New England Culinary Institute

The New England Culinary Institute is often dubbed NECI. This school is for those who are career oriented in the culinary arts. Located in the beautiful city of Montpelier, Vermont, it was founded by professional chefs Fran Voigt and John Dranow, on June 15, 1980. Chef Michel LeBorgne conducted the first class to a mere seven students. However, time has certainly changed things, now they boast over 500 students. Because of their popularity, they opened a second campus Essex, Vermont in 1989. However, this branch of the school was only in operation through 2009. NECI is vastly observed as one of the foremost culinary universities in the country.

A Diverse Approach To Learning


Unlike other culinary schools, NECI believes that their students will learn more by doing it themselves than being told what to do. By placing the students in situations that they are likely to deal with in real life, they can learn how operations in a busy kitchen really work. To help them in their teaching methods, the school owns and operates several restaurants in the Montpelier area. They also service food to the Vermont College, as well as other establishments.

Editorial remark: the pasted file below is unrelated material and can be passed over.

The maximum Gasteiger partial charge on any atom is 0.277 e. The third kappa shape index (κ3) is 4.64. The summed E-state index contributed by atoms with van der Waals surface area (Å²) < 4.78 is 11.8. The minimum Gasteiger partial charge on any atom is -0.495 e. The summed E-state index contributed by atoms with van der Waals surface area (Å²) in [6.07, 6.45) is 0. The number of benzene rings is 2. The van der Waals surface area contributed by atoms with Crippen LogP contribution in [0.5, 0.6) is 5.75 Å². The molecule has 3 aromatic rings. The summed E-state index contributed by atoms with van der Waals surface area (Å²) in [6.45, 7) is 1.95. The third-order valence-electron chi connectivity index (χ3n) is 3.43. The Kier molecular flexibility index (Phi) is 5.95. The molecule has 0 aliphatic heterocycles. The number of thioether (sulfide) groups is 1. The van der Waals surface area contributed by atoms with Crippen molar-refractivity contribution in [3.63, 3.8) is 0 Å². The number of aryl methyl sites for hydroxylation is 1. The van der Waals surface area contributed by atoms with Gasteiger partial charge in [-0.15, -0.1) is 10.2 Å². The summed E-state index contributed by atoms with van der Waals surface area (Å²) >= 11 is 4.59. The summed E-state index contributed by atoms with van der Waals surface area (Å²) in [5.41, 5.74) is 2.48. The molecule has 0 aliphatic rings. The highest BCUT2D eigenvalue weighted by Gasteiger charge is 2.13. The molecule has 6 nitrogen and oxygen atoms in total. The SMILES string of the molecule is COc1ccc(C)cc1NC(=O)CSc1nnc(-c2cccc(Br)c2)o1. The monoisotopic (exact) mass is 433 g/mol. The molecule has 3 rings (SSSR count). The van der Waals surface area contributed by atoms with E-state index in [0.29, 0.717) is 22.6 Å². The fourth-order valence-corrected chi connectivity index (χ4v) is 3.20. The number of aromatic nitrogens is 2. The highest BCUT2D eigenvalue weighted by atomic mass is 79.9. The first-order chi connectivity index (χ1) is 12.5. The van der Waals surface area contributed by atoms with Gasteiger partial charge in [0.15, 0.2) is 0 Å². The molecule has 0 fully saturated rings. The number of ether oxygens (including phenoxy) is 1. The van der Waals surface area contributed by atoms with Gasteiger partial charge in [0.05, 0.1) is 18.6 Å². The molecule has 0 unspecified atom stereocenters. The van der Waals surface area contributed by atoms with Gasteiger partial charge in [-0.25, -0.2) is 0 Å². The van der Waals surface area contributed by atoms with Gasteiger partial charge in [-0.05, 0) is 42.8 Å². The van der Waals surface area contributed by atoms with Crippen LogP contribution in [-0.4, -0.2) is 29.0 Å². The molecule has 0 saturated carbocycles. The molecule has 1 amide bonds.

The school has had positive results to their hands-on-learning methods. The students work for real paying customers, so the stakes are higher. This gives the student real life applications and they can use what they know to take with them to other establishments. Fortunately, this style of learning has paid off big for the college. Many of the students who attended this school go on to be culinary leaders.

While some students may be inclined to skip classes, being involved in the ‘real world’ training aspect limits this greatly. Students who are not passionate won’t make it in this type of environment. They are taught from the beginning that they must be professional and punctual, or they simply will not ever be able to work as a chef or culinary artist.

Low Student/Teacher Ratio

One of the great things about NECI is the 10:1 student/teacher ratio. All students receive individual attention. This allows them to directly communicate with their Chef instructor and they have freedom to ask questions. The students can also be gently guided and even the smallest of mistakes are caught early on. The school’s educational theory is completely surrounded by the small student/teacher ratio. Students get the close attention they need, it teaches them to work within a team, and puts teaching into real life applications that are useful.

While the school has no admission criteria, all applications are reviewed and approved separately. A chef instructor approves or denies the students. To apply, a student must submit a letter of intent and have letters of recommendation. Those who have a positive academic history will have a better chance of getting approval. About 54% of all application will be approved.